So what can a prospective buyer, and especially one that is new to colored stones, do?  You can always ask a vendor for clarification on the description, ask for additional photos or a video, and last but not least, you can look at some well known shops in the retail world and make price and quality comparisons.  Swala, Pala, Gemselect, Wildfish, and many others have good photos and descriptions that are helpful for price and color comparisons.  And of course, you should go to gem shows in your area, if possible, or even just some shops that have a few colored stones, and start looking.  The more time you spend looking at things, the better you get at making judgments of your own.
What are the colors of he two sapphires on the left?

Gem Lab Reports: Some FAQs

As you’ve probably noticed, Cecile Raley Designs provides certificates with certain gems, or we offer to provide one upon request.  With more and more requests for certificates coming in, it’s time to review what these reports do for you and when you should get them. 
Gem Identification: This is probably the single most important thing a lab report can do for you.  A gem ID provides you with certainty that the gem you bought is what you thought it was.  It tells you that the gem is not synthetic or lab grown.
Specifications: A lab report also gives you the details about the gem, its shape, weight, cut, measurements, color, and variety (i.e. the sapphire variety of corundum).
Treatment: Not all treatments are mentioned in a lab report, or need to be.  Whether treatments are mentioned depends entirely on the gem and this can get complicated very quickly. Basic treatment, i.e. heat treatment of a sapphire, must be disclosed.  But this is not the case for an aquamarine or a tourmaline.  Why? In part this is because it cannot actually be determined if an aqua or tourmaline is heated.  The heating process does not leave any trace on these gems. Treatment is also disclosed if it can affect the value.  So, for instance, if a ruby is glass filled it has little to no value and if it is totally untreated it has high value. Note, however, that to detect different treatments, different techniques are needed.  Heat, glass fill, or surface enhancements like oil can be detectable under the microscope but it’s not possible to detect if borox was used in diffusion treatment.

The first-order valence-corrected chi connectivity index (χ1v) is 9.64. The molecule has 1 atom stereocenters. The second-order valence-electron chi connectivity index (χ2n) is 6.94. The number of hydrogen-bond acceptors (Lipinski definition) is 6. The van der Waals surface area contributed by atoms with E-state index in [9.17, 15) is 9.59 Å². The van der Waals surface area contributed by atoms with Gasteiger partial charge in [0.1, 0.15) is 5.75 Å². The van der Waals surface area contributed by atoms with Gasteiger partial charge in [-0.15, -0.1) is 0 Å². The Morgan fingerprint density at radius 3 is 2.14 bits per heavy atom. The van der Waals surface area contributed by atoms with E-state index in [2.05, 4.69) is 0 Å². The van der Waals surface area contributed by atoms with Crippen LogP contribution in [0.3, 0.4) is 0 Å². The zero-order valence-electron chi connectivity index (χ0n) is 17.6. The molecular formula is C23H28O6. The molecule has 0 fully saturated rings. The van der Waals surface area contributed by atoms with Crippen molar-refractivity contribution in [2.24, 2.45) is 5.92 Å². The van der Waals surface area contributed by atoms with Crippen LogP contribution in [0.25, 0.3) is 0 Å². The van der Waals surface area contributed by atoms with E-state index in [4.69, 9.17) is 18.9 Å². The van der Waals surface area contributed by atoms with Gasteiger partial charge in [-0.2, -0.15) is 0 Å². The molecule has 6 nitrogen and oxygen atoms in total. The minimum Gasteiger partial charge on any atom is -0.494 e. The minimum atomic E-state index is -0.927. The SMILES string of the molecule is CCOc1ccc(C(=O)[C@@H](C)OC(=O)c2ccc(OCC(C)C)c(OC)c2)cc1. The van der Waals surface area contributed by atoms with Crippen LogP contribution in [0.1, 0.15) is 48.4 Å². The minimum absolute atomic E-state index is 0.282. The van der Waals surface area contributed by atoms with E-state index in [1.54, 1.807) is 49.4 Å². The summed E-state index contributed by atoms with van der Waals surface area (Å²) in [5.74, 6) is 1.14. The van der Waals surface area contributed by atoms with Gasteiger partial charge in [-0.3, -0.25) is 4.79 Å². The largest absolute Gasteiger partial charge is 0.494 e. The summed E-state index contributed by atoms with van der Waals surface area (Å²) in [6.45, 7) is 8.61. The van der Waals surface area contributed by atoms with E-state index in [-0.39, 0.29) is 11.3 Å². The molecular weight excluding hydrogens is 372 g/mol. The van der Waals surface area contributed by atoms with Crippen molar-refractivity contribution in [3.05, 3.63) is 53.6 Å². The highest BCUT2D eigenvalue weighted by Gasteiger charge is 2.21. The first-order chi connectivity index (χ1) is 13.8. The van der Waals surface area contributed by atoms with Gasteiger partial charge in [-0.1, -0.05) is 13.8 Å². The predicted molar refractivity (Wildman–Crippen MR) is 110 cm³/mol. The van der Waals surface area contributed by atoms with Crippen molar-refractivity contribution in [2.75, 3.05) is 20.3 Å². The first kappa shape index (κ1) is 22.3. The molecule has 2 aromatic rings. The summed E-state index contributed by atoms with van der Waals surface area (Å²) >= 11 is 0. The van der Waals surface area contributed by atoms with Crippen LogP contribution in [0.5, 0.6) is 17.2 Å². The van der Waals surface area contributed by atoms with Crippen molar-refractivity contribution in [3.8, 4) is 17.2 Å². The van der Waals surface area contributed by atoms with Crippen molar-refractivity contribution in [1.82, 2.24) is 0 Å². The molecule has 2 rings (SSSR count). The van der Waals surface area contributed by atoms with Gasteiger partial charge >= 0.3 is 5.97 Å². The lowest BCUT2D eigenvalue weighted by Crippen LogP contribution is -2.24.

Origin: Origin in gems is often very hard to determine and it is not always certain. Only fairly broad origin regions can be determined, not the actual mine or town where a gem came from, and for different gems different methods are needed.  Essentially one determines origin by identifying other trace minerals in the gems and locating its origin.  Alternatively, as with Russian demantoid, the types of inclusions can be a tell-tale sign of the origin.  With some gems, diamonds for example, origin cannot be determined at all.  We only know that certain colors, such as pink, mostly originate from a specific location, Australia in this case. And diamonds come from just about everywhere!  By contrast, other gems (like grandidierite and kornerupine) have only one known origin. It is also important to point out that gems under 3mm in size cannot be tested for origin (AGL won’t provide any reports for them at all).  These stones are too small to yield useful readouts, or to have any identifying inclusions.

Value: Most labs do not provide a value of the gem on their report.  Gem values constantly fluctuate so there’s no point in trying to nail it down.  Only appraisal labs, such as GAL, give you a value.  GIA, AGL and EGL do not.  The point of providing a value is to give an insurance company something to go by in case the gem is lost or stolen.  It’s not really to show the client that they got a good deal (or a bad one, for that matter).  And how is the value determined?  Gem labs find out the value by referencing quarterly price tables that list approximate values.  These values, in turn, are based on reported sales.  Price lists are only available for the most common stones.  For uncommon materials, the lab has to do research, i.e. looking at comparable gems on the internet or calling other labs and asking them if they have recently seen or valued a gem of that type.